Later that night, as the team celebrated a successful campaign and discussed their observations, one team member noted that the occultation occurred a little later than anticipated; however, no one thought much of it at the time. It wasn’t until a couple of days later that Lucy’s occultation leader, Marc Buie announced that those who had witnessed a delay in the occultation had done so because the object they were observing was not Polymele. The team had discovered a new asteroid! As word of the discovery spread through the Lucy Team, so did the excitement. The combined efforts of the astronomers and their unfailing teamwork had led to the discovery of a satellite orbiting Polymele!
“It truly is a team effort,” notes Anne Verbiscer. No matter the campaign, not only does the team work effectively to get each job done, but each member genuinely cares about and looks out for the others while in the field. The group usually ends each event with a regrouping of the team- an opportunity, not only to celebrate successes and reflect on any complications that arose during the night but for the team to make sure that every member is accounted for.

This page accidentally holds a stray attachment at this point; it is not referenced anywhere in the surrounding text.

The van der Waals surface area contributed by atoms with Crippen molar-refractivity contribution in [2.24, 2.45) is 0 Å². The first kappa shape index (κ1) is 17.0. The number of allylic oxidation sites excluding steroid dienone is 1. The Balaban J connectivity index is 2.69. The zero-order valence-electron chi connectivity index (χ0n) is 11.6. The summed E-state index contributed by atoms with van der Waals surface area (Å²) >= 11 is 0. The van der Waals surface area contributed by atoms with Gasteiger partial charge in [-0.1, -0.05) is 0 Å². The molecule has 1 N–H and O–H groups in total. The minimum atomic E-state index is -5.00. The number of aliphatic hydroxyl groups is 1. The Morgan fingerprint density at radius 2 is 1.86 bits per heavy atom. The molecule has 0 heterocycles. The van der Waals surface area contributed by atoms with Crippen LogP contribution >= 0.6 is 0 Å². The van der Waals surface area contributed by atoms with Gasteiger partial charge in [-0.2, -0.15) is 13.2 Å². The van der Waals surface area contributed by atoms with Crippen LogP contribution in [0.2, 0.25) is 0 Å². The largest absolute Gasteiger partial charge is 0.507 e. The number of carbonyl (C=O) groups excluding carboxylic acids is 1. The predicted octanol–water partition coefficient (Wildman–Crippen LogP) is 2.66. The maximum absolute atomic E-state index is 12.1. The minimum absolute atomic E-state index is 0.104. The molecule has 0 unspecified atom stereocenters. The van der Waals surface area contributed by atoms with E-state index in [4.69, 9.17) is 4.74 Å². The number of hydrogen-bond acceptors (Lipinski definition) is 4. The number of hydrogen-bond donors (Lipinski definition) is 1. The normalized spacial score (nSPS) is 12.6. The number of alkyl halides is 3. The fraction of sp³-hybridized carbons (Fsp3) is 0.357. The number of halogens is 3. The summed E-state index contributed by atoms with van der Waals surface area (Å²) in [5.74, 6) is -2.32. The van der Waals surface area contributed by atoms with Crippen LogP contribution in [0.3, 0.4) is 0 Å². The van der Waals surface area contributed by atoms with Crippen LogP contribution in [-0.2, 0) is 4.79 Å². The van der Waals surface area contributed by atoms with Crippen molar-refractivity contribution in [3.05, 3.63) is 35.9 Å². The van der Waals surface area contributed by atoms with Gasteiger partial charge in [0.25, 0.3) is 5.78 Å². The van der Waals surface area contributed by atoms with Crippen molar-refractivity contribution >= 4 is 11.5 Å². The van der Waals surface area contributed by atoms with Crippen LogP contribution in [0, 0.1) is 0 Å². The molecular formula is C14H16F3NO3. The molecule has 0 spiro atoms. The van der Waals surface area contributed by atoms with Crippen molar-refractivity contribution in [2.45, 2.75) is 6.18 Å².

Now, as Lucy makes its way back towards Earth for its first Earth Gravity Assist (EGA) in October, the Lucy occultation team is back in the field, collecting additional data about Lucy’s future targets. More information about current and future occultation campaigns can be found here.
Thanks to the hard work of the Lucy Team astronomers and a bit of luck, Lucy now has one more asteroid to observe!
Banner Image: Some of the telescopes used by SwRI for the occultation campaigns being checked out prior to deployment.